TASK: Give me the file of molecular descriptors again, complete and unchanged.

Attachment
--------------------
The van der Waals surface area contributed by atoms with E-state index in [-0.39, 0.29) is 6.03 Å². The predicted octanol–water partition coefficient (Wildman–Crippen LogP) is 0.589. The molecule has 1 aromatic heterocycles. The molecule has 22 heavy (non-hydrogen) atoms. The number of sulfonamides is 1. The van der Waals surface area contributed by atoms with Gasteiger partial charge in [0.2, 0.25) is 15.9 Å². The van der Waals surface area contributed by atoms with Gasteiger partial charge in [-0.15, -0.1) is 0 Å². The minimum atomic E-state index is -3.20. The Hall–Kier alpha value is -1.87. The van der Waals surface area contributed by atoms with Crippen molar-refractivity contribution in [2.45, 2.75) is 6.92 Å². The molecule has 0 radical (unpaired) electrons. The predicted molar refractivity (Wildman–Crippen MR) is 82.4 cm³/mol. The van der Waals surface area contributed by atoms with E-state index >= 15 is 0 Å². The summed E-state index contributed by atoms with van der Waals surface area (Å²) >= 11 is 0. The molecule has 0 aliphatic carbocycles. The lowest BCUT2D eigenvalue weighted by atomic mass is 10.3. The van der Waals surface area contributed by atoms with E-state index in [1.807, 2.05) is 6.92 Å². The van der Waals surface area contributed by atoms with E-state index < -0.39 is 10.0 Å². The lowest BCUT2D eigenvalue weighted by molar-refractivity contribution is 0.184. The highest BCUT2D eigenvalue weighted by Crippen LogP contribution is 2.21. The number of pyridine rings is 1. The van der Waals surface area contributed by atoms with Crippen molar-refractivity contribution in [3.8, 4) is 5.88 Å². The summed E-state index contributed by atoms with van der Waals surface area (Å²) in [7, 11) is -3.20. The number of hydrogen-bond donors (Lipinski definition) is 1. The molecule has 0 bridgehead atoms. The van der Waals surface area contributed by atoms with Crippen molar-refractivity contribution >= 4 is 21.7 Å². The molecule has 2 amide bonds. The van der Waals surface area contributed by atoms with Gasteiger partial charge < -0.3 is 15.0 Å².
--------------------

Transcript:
The van der Waals surface area contributed by atoms with E-state index in [-0.39, 0.29) is 6.03 Å². The predicted octanol–water partition coefficient (Wildman–Crippen LogP) is 0.589. The molecule has 1 aromatic heterocycles. The molecule has 22 heavy (non-hydrogen) atoms. The number of sulfonamides is 1. The van der Waals surface area contributed by atoms with Gasteiger partial charge in [0.2, 0.25) is 15.9 Å². The van der Waals surface area contributed by atoms with Gasteiger partial charge in [-0.15, -0.1) is 0 Å². The minimum atomic E-state index is -3.20. The Hall–Kier alpha value is -1.87. The van der Waals surface area contributed by atoms with Crippen molar-refractivity contribution in [2.45, 2.75) is 6.92 Å². The molecule has 0 radical (unpaired) electrons. The predicted molar refractivity (Wildman–Crippen MR) is 82.4 cm³/mol. The van der Waals surface area contributed by atoms with E-state index >= 15 is 0 Å². The summed E-state index contributed by atoms with van der Waals surface area (Å²) >= 11 is 0. The molecule has 0 aliphatic carbocycles. The lowest BCUT2D eigenvalue weighted by atomic mass is 10.3. The van der Waals surface area contributed by atoms with E-state index in [1.807, 2.05) is 6.92 Å². The van der Waals surface area contributed by atoms with E-state index < -0.39 is 10.0 Å². The lowest BCUT2D eigenvalue weighted by molar-refractivity contribution is 0.184. The highest BCUT2D eigenvalue weighted by Crippen LogP contribution is 2.21. The number of pyridine rings is 1. The van der Waals surface area contributed by atoms with Crippen molar-refractivity contribution in [3.8, 4) is 5.88 Å². The summed E-state index contributed by atoms with van der Waals surface area (Å²) in [7, 11) is -3.20. The number of hydrogen-bond donors (Lipinski definition) is 1. The molecule has 0 bridgehead atoms. The van der Waals surface area contributed by atoms with Crippen molar-refractivity contribution >= 4 is 21.7 Å². The molecule has 2 amide bonds. The van der Waals surface area contributed by atoms with Gasteiger partial charge < -0.3 is 15.0 Å².